Module Catalogue 2014/15

MAS3202 : Foundations of Group Theory

  • Offered for Year: 2014/15
  • Module Leader(s): Prof. Sarah Rees
  • Owning School: Mathematics & Statistics
Semesters
Semester 1 Credit Value: 10
ECTS Credits: 5.0
Pre Requisites
Code Title
MAS2213Algebra
MAS2216Enumeration and Combinatorics
MAS2223Linear Algebra
Pre Requisite Comment

N/A

Co Requisites
Co Requisite Comment

None

Aims

To introduce students to the basic ideas of group theory.


Module Summary

The course introduces the axioms of a group. The main emphasis is on finite groups. We introduce the concept of isomorphism of groups and classify groups of small order up to isomorphism, introducing the necessary tools as we go along: Basic properties of inverse elements, subgroups, powers of elements, element orders, cyclic groups, cosets, Lagrange's Theorem, Cartesian products, conjugacy classes, the class equation, homomorphisms, and the Isomorphism Theorem.

There will be many examples of groups of symmetries, numbers, matrices, and permutations. In particular, symmetric and alternating groups will be introduced and studied. We will show cycle decomposition and sign of permutations.

We will also introduce group actions and show how they can be used for counting arguments.

Outline Of Syllabus

Symmetries. Definition of group. Groups of symmetries, groups of numbers, cyclic and dihedral groups, matrix groups. Subgroups, cosets, and Lagrange's Theorem. Symmetric and alternating groups. Isomorphisms, homomorphisms, quotient groups, and the Isomorphism Theorem. Group actions, Cauchy’s, Cayley's and Sylow’s theorems.

Learning Outcomes

Intended Knowledge Outcomes

Group axioms; examples of groups of symmetries, numbers, matrices, permutations, subgroups, homomorphisms, isomorphisms, group actions, Lagrange's, Cauchy's, Cayley's and Sylow's theorems.

Intended Skill Outcomes

Perform calculations with permutations; be familiar with symmetric, alternating, cyclic, and dihedral groups; check group axioms, verify subgroups, homomorphisms; calculate orbits and stabilizers of group actions; compute the number of orbits; calculate cosets; know and use Lagrange's, Cauchy's, Cayley's and Sylow's theorems.

Graduate Skills Framework

Graduate Skills Framework Applicable: Yes
  • Cognitive/Intellectual Skills
    • Numeracy : Assessed
  • Self Management
    • Personal Enterprise
      • Initiative : Present
      • Problem Solving : Assessed
  • Interaction
    • Communication
      • Written Other : Assessed

Teaching Methods

Teaching Activities
Category Activity Number Length Student Hours Comment
Scheduled Learning And Teaching ActivitiesLecture21:002:00Revision lectures
Scheduled Learning And Teaching ActivitiesLecture61:006:00Problem classes
Scheduled Learning And Teaching ActivitiesLecture221:0022:00Formal lectures
Guided Independent StudyAssessment preparation and completion111:0011:00Revision for unseen Exam
Guided Independent StudyAssessment preparation and completion11:301:30Unseen Exam
Guided Independent StudyAssessment preparation and completion55:0025:00Written assignments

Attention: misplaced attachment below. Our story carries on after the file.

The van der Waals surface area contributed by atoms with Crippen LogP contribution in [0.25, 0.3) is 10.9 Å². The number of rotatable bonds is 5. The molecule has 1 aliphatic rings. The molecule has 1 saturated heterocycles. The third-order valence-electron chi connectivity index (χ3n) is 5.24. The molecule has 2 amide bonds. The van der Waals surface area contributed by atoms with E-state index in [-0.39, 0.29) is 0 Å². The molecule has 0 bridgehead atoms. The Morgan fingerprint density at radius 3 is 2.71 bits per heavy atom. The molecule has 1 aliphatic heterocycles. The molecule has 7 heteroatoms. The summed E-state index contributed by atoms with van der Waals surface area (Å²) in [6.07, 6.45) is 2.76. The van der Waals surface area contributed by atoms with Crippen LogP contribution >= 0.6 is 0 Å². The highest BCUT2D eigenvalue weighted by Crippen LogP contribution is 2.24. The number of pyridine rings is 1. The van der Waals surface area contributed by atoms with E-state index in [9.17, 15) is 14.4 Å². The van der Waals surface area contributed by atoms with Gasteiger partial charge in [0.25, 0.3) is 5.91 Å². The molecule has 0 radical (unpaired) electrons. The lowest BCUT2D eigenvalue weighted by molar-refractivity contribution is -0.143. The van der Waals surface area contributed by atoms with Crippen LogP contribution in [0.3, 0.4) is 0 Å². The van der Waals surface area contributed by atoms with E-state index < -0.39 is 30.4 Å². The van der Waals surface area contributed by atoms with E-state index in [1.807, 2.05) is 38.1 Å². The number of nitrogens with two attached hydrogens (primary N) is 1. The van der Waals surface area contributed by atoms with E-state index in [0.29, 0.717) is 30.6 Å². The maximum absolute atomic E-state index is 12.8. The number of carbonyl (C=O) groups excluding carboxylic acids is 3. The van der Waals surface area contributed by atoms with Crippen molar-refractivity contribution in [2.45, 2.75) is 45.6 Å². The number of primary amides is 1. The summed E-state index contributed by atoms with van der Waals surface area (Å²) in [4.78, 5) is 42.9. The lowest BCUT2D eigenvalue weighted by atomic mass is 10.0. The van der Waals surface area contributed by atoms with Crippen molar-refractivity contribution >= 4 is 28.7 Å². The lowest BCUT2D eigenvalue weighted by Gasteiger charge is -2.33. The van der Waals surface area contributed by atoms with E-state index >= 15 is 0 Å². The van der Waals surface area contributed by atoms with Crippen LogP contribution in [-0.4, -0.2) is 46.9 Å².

Scheduled Learning And Teaching ActivitiesDrop-in/surgery61:006:00Drop-ins in the lecture room
Scheduled Learning And Teaching ActivitiesDrop-in/surgery240:000:00Office Hours in a staff office
Guided Independent StudyIndependent study121:3021:30Studying, practising and gaining understanding of course material
Guided Independent StudyIndependent study51:005:00Assignment review
Total100:00
Teaching Rationale And Relationship

Lectures are used for the delivery of theory and explanation of methods, illustrated with examples, and for giving general feedback on marked work. Problem Classes are used to help develop the students’ abilities at applying the theory to solving problems. Drop-ins are used to identify and resolve specific queries raised by students and to allow students to receive individual feedback on marked work. Office hours provide an opportunity for more direct contact between individual students and the lecturer.

Reading Lists

Assessment Methods

The format of resits will be determined by the Board of Examiners

Exams
Description Length Semester When Set Percentage Comment
Written Examination901A90unseen
Other Assessment
Description Semester When Set Percentage Comment
Prob solv exercises1M10N/A
Assessment Rationale And Relationship

A substantial formal unseen examination is appropriate for the assessment of the material in this module. Written assignments (approximately 5 pieces of work of approximately equal weight) allow the students to develop their problem solving techniques, to practise the methods learnt in the module, to assess their progress and to receive feedback; this is thus formative as well as summative assessment.

Timetable

Past Exam Papers

General Notes

N/A

Note: The Module Catalogue now reflects module information relating to academic year 14/15. Please contact your School Office if you require module information for a previous academic year.

Disclaimer: The University will use all reasonable endeavours to deliver modules in accordance with the descriptions set out in this catalogue. Every effort has been made to ensure the accuracy of the information, however, the University reserves the right to introduce changes to the information given including the addition, withdrawal or restructuring of modules if it considers such action to be necessary.